New Suicide Squad #16 review

Suicide Squad 16

New Suicide Squad # “Freedom”
Written by Sean Ryan
Art by Pilippe Briones
Colors by Blond

Thank God this day has finally come! You all know how I feel about this book, and you know how I feel about Sean Ryan. The guy seems really nice, and quite smart, but it baffles me how he gets work. He’s had solid concepts during his run on New Suicide Squad, but where his concept would score him an 8/10 at times, his execution would result in a 3/10. Ryan’s stories have lacked sensible cause and effect, his characters tend to have no voice, and the dialogue is often terrible… So I’m glad to see him go, but my concern is that the damage has already been done.

With the launch of the New 52, Suicide Squad started strong, then quickly went downhill for a while, had a brief moment of redemption, then got axed. Shortly following that, New Suicide Squad was released, and it’s arguably been consistently worse than the original run. For the past four years, this brand has been associated with a negative perception, and as happy as I am that Tim Seeley is coming on, I almost wish DC would’ve given the book another small break, then relaunched the title at the same time as the film…

Anyway, this issue closes at Ryan’s plot, and it’s just more of the same. I had to take a deep breath when I opened the book and saw this was the first page.


I’ve been very vocal about Bonnie as a character. There’s nothing realistic about the character, and her inability to see that some people are bad makes her irritating. I get what Ryan was going for, but it’s just too extreme. I grew up in a tiny town with no major cities nearby. I’ve known people who were sheltered their entire life, or tried to only see the best in people, and as square as they are/were, they’d even call Bonnie an idiot.

Ryan’s finale focuses on Waller seeking vengeance on Sage, who’s been working to double cross Waller ever since he was brought in on Task Force X. This could’ve been really compelling, but instead of having a mature battle of wit, we’ve been stuck with childish rants and actions. Under the assumption that Waller is tied up in field combat, or potentially dead, Sage sets his final plan in motion, freeing Black Manta to serve as muscle as well as his fall.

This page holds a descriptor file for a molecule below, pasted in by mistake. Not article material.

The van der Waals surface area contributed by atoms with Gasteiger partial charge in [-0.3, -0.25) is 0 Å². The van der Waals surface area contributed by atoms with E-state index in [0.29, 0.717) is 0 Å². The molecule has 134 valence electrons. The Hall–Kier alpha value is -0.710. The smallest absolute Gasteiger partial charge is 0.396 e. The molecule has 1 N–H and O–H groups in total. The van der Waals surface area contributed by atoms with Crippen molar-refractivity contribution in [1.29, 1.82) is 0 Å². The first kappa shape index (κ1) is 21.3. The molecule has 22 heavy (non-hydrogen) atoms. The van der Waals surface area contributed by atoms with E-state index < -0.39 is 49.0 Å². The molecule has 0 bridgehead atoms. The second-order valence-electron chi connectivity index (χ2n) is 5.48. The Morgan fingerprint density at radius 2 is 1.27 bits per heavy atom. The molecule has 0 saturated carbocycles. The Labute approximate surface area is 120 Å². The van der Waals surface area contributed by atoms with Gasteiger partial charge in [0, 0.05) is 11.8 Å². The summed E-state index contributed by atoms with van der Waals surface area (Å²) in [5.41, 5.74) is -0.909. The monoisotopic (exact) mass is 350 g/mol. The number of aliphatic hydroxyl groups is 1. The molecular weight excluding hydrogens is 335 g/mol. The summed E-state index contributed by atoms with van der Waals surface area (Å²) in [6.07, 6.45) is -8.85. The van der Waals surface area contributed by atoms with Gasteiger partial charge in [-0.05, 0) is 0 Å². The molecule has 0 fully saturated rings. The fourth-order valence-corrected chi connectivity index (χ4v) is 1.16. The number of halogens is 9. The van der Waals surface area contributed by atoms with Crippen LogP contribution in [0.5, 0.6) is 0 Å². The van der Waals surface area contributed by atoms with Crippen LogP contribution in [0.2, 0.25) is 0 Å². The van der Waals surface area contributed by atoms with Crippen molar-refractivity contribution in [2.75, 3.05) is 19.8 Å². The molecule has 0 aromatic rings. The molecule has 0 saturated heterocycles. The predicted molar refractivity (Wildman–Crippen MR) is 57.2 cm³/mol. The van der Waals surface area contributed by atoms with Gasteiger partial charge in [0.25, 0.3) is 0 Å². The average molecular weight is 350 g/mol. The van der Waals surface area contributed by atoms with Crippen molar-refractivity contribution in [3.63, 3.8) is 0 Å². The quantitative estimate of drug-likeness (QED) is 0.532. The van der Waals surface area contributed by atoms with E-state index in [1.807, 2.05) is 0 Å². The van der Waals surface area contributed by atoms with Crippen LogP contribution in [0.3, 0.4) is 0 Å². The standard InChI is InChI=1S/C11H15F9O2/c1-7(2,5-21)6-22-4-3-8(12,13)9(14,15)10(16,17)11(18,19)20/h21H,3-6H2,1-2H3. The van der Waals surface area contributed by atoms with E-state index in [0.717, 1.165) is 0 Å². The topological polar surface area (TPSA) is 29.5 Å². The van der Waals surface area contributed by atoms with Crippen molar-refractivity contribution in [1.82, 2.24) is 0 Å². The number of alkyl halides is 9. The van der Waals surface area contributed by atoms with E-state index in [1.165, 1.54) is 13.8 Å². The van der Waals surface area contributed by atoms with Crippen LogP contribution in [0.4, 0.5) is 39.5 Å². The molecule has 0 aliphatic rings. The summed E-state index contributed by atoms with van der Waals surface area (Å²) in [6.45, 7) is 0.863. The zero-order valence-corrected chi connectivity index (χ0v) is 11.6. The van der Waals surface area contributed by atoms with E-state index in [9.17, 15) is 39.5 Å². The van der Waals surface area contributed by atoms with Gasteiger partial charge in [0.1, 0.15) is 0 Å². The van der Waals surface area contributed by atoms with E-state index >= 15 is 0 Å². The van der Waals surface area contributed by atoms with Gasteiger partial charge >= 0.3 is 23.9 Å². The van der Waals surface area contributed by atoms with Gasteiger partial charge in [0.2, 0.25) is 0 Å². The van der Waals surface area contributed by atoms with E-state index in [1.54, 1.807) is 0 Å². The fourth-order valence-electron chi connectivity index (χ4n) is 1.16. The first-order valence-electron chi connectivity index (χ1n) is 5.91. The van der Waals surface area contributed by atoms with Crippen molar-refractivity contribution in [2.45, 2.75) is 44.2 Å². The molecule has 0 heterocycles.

Sage soon discovers he’ll have some hurdles ahead of him as Bonnie comes into the picture, Waller and the Squad make a surprise return, and Manta begins to question the plan. There are some nice moments in this issue, but overall it’s still average. So should you pick up this issue? That’s your call to make, but I’m going to do everything in my power to make sure I forget this entire run.

The Art: Briones’ art is as good as it’s always been. You’re never going to get anything earth shattering, but it’s solid and tells the story well. Reflecting back on how terrible the art was at the beginning of this books run, I am glad that Ryan finally got someone who would enhance his writing, and at least make New Suicide Squad more bearable. I wouldn’t mind seeing Briones supporting a stronger writer though. I’d be curious to see if a stronger script would push him to elevate his work, or if his quality would remain the same. At the end of the day, Briones should be praised for improving this book in the ways that he did, and for providing solid art on a consistent basis


Breakdowns for this issue are in the spoiler tag.




Overall: I can’t wait until the debut of New Suicide Squad next month! Wait… What? There’s already been 16 issues of this book? Sorry, that must have been wiped from my memory because it was bad.

SCORE:  5/10

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